1984 -  1989  

Deportations of Turks to rural areas: 4000 people

 

1989  

Turks forced to leave the country: 300 000 people

 

 

 


 

e) Restriction of free movement in the state and abroad

 

1944 – 1980  

Deportations to rural areas: 11212 families ( 42 320 people ) 

 

1946 – 1989  

Killed on the iron curtain: 1500 people

 

 

 

 

 

f) Support for totalitarianism abroad


 

g) Total control of the security services over the life of the citizens

The Bulgarian communist secret political police Darzhavna Sigurnost (DS)

1949

Officers and sergeants of DS: 3614 people

1956

Officers and sergeants of DS: 7000 people

973

Officers and sergeants of DS: 7500 people

1989

Officers and sergeants of DS: 8000 people

1952

Secret agents of DS: 55 000 people

1973

Secret agents of DS: 131 000 people

1989

Secret agents of DS: 129 460 people

1944 – 1989

Total number of the officers and sergeants of DS: 25 000 people

944 – 1989

Total number of the secret agents of DS: 387 000 people

1944 – 1989

Total number of Bulgarian citizens observed by the secret political police:

2 000 000 people

Total volume of
the archives of DS:

20 kilometers

 

 

 

3) What happened to the culprits?

a) What happened to the initiators of the communist crimes after 1989?

Some examples:



 

The present (2009 ff.) Bulgarian prime minister Boyko Borisov (once the bodyguard of communist leader Todor Zhivkov) said in an interview in 2008:

“Conrad Adenauer is a great politician, Churchill too.

If we look for their time Hitler and Stalin were number one too. And Mao – to be leader of one empire so much time in such situations – for this are qualities needed.”

 


 

b) Where are the DS agents after 1989?

Examples:

 

4) Summary of deeds and responsibilities

The leaders of the Bulgarian Communist Party are responsible for:

  • purposefully and deliberately ruining the values of European civilization;
  • intentional violation of human rights and liberties;
  • unprecedented elimination of the Members of XXV National Assembly and of all innocent people convicted by the co called “Peoples’ Court”
  • the moral and economic decline of the State;
  • establishing a centralized and directive ruling of economy which has led to its decay;
  • crushing and repealing the traditional property right principles;
  • dissolving people’s moral values and encroaching upon their religious freedom;
  • employing permanent terror against people who disagree with the system of ruling and against whole groups of the population;
  • abusing education, training, science and culture for political and ideological purposes, including justifying and creation of motivation to the acts described above;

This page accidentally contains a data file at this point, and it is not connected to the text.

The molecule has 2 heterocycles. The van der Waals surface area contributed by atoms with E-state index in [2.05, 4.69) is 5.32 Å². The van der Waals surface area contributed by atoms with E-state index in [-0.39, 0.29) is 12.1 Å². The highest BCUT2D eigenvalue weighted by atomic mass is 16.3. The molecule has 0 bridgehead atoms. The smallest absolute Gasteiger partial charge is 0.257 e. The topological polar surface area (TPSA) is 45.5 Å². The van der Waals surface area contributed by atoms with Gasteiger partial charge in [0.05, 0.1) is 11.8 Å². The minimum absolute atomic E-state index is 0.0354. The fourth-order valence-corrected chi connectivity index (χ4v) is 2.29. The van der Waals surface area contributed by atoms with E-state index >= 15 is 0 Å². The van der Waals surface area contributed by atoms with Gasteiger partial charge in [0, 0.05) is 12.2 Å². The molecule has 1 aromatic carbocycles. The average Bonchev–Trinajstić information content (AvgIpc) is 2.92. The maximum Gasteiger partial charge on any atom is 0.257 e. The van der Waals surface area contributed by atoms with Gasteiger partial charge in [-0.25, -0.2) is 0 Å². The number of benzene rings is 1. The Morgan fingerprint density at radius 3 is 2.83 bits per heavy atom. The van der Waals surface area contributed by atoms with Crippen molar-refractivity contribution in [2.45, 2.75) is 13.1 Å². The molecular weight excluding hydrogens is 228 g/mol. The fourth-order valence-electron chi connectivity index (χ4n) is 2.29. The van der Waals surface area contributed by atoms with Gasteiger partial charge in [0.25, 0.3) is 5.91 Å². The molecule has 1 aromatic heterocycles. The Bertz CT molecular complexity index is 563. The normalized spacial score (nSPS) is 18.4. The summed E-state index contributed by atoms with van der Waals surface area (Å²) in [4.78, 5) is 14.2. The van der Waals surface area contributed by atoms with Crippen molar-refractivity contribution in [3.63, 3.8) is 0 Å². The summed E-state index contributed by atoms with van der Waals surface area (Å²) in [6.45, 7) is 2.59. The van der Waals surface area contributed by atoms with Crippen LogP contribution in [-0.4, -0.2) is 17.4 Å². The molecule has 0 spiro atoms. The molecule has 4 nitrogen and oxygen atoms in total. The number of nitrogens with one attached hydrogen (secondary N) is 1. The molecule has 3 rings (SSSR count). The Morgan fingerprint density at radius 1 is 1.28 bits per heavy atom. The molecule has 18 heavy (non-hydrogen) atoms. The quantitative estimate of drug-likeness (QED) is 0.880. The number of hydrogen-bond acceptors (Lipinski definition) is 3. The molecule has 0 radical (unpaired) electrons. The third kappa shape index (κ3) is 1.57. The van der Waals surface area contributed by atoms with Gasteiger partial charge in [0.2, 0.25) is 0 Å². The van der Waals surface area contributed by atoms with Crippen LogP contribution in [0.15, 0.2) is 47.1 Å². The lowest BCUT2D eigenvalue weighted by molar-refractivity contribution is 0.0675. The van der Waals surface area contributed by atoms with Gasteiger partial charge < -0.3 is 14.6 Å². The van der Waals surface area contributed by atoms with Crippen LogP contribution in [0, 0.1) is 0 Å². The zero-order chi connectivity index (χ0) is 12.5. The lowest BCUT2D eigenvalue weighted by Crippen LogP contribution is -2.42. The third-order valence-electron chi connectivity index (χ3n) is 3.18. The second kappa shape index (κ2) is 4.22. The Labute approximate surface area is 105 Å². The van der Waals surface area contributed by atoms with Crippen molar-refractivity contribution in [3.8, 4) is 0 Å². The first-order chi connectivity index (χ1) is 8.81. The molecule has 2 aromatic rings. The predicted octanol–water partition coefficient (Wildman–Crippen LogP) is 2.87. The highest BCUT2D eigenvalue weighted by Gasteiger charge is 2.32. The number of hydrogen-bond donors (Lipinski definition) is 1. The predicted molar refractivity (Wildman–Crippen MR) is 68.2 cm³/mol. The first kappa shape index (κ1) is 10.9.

• unscrupulous destruction of nature

 

The communist regime is responsible for:

  • depriving citizens of any possibility to express political will by forcing them to hide their opinion of the situation in the country and forcing them to express in public their approval for facts and circumstances, which they knew were not true and which even constituted crime; this was achieved by persecutions and threats to persecute individuals, their families and close persons;
  • systematic violation of the basic human rights, oppressing whole groups of the population, formed on political, social, religious or ethnic basis, regardless of the fact that in 1970 the People’s Republic of Bulgaria had already joined the international instruments in the field of human rights;
  • violating the main principles of democracy, rule of law, international agreements and legislation in force thus placing the Communist Party and its representatives’ interests above the Law;
  • persecuting citizens using all means of power, such as:
  • executions, inhuman imprisonment regimes, forced labour camps, tortures and cruel violence;
  • certifying or placing people in psychiatric institutions as a mean of political repression;
  • depriving from the right of property;
  • preventing and banning education and the pursuit of a profession;
  • preventing free movement in the country as well as out of the country;
  • deprivation of citizenship;
  • committing unpunished crimes and awarding unlawful privileges to persons involved in the commission of crimes and in the persecutions of another persons;
  • subjecting the interests of Bulgaria to a foreign country to the extent which led to the ruin of national dignity and to practical loss of state sovereignty.

 

The circumstances specified above give ground to declare the criminal nature of the communist regime in Bulgaria from 9 September 1944 to 10 November 1989.

 

 

5. Resistance

a) The Goryani Movement

The Goryani Movement was an armed resistance against the Bulgarian communist regime. It began immediately after the 9-th of September coup in 1944 which opened the way to communist rule in Bulgaria, reached its peak between 1947 and 1954, subsided by the late 50-ties and ended by the early 60-ties. The movement covered the entire country, including urban areas.